Ofcom is trying to pull off a ­balancing act. The hope is that the code will contain enough hurdles before internet access is blocked to satisfy internet libertarians, while not having so many hurdles as to neuter the act from the point of view of rightsholders. The stage is set for an autumn of debate.

IT standard termsThere is a condition that practitioners sometimes encounter, which you might call ‘contract blindness’. ­Contract blindness occurs when the signatories to an agreement appear not to have seen what the words on the page actually say. Perhaps ­dazzled by all those headings, ­numbered paragraphs and boilerplate clauses, parties fail to notice that the agreement they are signing bears ­little resemblance to what they are planning to do.

The world of IT seems particularly susceptible to contract blindness. A useful warning against the risks of failing to properly check your IT contract was recently handed down in Kingsway Hall Hotel Ltd v Red Sky IT (Hounslow) Ltd [2010] EWHC 965.

Red Sky IT supplied a software package to the Kingsway Hotel chain to manage reservations, billing and check-ins. Kingsway bought the package subject to Red Sky’s standard terms and conditions. The software quickly proved to be unsuitable, for example failing to show room availability.

Kingsway sought to reject the software and claim damages for loss of revenue flowing from the failures, on the grounds that the package was not of satisfactory quality or fit for purpose (section 14 of the Sale of Goods Act 1979 and section 4 of the Supply of Goods and Services Act 1982).

However, Red Sky’s standard terms excluded all terms ‘as to performance, quality, fitness for purpose etc’, save that ‘the program will in all material respects provide the facilities and functions set out in the operating documents’. The program did indeed comply with the operating documents, and Red Sky relied on this exclusion clause to argue that it had therefore fully discharged its warranties. Kingsway responded that the term did not apply because it had never seen the operating documents, and because the software simply did not comply with its requirements, which were known to Red Sky. Kingsway further sought to have Red Sky’s exclusion clause struck out as unreasonable (section 11 of the Unfair Contract Terms Act 1977).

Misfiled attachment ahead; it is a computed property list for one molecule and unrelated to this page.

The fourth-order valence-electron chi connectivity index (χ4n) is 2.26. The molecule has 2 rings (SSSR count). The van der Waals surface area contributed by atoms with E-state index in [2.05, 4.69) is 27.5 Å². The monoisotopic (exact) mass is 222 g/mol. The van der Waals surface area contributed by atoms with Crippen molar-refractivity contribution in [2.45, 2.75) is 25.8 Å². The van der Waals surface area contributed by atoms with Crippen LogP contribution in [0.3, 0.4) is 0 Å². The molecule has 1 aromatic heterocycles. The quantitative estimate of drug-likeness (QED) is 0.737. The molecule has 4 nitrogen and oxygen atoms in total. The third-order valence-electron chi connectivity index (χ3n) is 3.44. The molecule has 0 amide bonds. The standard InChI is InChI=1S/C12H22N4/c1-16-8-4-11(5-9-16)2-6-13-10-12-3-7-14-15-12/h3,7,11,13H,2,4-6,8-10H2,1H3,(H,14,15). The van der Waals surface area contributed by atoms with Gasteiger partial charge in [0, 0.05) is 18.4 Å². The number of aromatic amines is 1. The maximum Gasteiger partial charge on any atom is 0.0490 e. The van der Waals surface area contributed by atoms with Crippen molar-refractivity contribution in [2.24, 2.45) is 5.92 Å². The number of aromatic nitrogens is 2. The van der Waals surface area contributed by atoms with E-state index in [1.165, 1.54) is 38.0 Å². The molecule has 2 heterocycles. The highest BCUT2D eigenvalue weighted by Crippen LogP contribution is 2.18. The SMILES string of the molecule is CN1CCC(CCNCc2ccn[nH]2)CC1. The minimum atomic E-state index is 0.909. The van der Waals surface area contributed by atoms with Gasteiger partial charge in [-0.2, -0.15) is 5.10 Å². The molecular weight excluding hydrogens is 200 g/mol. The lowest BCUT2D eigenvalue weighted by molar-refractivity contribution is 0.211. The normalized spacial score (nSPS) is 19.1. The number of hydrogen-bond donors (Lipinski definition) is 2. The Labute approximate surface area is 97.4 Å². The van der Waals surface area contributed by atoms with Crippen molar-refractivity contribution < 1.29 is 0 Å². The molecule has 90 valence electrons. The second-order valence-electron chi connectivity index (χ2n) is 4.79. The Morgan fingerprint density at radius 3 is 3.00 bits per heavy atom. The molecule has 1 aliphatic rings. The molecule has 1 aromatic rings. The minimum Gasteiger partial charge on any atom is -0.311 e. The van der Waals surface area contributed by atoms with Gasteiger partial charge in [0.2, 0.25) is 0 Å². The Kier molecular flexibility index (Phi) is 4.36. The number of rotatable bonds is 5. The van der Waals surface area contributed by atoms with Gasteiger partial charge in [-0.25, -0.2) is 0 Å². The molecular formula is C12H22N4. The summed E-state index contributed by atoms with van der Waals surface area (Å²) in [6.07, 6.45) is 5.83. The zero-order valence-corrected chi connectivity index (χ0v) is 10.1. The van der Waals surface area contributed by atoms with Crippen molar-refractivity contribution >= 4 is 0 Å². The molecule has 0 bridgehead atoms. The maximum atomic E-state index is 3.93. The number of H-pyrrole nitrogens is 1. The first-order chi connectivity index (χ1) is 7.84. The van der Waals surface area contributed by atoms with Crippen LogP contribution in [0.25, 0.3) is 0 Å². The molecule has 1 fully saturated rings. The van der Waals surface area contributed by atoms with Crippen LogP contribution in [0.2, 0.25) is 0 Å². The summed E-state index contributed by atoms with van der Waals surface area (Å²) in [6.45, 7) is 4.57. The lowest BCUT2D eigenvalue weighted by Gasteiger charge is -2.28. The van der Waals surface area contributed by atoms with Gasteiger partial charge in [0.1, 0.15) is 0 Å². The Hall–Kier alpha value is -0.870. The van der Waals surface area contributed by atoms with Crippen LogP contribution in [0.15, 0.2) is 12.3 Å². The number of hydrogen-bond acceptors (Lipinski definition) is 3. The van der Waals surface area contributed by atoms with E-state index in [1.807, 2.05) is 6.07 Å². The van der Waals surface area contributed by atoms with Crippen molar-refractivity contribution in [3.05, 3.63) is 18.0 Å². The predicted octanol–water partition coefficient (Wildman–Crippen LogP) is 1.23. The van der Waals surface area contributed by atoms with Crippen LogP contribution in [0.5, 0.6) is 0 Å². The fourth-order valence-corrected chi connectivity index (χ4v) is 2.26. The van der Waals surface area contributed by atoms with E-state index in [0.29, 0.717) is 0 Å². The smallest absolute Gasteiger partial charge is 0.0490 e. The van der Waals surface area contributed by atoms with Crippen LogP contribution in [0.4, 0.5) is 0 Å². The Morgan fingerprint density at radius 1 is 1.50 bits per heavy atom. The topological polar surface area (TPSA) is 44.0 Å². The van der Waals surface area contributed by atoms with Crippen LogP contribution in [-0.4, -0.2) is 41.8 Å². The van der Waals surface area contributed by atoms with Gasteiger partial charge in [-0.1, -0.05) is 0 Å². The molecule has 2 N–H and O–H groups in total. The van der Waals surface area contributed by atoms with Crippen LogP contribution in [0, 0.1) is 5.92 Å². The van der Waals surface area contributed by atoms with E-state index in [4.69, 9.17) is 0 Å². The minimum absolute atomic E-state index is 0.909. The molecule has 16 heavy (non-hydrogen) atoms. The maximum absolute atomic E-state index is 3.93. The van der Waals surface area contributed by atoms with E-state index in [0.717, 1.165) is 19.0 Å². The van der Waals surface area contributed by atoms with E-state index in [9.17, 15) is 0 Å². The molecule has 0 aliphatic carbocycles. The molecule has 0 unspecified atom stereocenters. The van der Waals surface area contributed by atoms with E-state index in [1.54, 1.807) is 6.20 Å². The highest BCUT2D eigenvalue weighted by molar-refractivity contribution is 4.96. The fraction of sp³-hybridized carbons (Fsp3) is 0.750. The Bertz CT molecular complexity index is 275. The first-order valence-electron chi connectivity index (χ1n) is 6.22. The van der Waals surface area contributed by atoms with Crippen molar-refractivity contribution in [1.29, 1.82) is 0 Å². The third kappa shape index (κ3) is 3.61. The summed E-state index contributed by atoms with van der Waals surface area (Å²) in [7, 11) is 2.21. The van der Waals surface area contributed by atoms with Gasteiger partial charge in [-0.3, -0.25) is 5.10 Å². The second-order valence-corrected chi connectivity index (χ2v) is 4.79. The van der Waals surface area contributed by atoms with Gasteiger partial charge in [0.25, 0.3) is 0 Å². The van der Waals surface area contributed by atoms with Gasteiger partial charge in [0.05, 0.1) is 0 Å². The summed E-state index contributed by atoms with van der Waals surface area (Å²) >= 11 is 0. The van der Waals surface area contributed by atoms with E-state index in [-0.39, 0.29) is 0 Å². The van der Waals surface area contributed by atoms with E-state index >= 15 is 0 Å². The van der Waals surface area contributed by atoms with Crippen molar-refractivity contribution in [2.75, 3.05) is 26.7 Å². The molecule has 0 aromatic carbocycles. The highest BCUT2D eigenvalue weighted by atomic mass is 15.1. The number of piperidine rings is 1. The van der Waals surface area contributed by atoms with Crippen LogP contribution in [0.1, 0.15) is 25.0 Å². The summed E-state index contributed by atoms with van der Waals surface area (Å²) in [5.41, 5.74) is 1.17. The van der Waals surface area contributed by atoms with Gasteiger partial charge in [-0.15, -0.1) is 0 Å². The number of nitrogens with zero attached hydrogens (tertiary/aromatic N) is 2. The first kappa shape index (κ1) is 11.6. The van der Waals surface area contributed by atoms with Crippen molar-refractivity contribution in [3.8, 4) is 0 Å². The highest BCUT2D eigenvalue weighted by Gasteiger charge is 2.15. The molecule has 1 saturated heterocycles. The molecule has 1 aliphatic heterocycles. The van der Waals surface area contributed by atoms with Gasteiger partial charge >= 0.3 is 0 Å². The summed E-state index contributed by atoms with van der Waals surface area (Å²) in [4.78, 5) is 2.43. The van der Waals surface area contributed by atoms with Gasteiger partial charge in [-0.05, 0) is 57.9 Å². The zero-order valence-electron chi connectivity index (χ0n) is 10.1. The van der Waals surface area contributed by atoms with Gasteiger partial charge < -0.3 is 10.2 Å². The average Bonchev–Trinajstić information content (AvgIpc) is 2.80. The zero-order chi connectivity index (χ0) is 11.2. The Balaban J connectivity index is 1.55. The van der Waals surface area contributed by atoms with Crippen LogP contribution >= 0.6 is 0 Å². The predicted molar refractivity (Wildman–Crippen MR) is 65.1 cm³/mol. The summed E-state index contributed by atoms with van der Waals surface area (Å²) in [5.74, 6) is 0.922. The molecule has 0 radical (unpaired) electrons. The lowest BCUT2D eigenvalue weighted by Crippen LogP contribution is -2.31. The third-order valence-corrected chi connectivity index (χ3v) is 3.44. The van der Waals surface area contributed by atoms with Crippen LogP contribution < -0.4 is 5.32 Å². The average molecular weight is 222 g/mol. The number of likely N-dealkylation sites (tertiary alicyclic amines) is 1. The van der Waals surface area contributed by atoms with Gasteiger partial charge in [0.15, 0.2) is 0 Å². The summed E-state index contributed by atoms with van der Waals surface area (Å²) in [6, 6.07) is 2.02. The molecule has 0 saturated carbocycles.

The judge agreed with Kingsway that the exclusion clauses did not apply and furthermore were unreasonable. In reaching this decision the court emphasised the point that the standard terms failed to reflect the reality of the sales process. Red Sky had used terms drafted for an off-the-shelf software package. For off-the-shelf software it is arguably more reasonable to assume that the buyer has checked that the package ­matches its needs, such that it may be reasonable to exclude other ­warranties. Whereas in these circumstances, Kingsway had specified its needs to Red Sky, and had relied on Red Sky’s positive recommendation of its system.

The lesson for IT companies is not to assume that a one-size-fits-all set of standard terms will offer protection, regardless of the nature of the transaction. The lesson for recipients of goods and services is to read your contract, and if it is an IT contract, read it twice.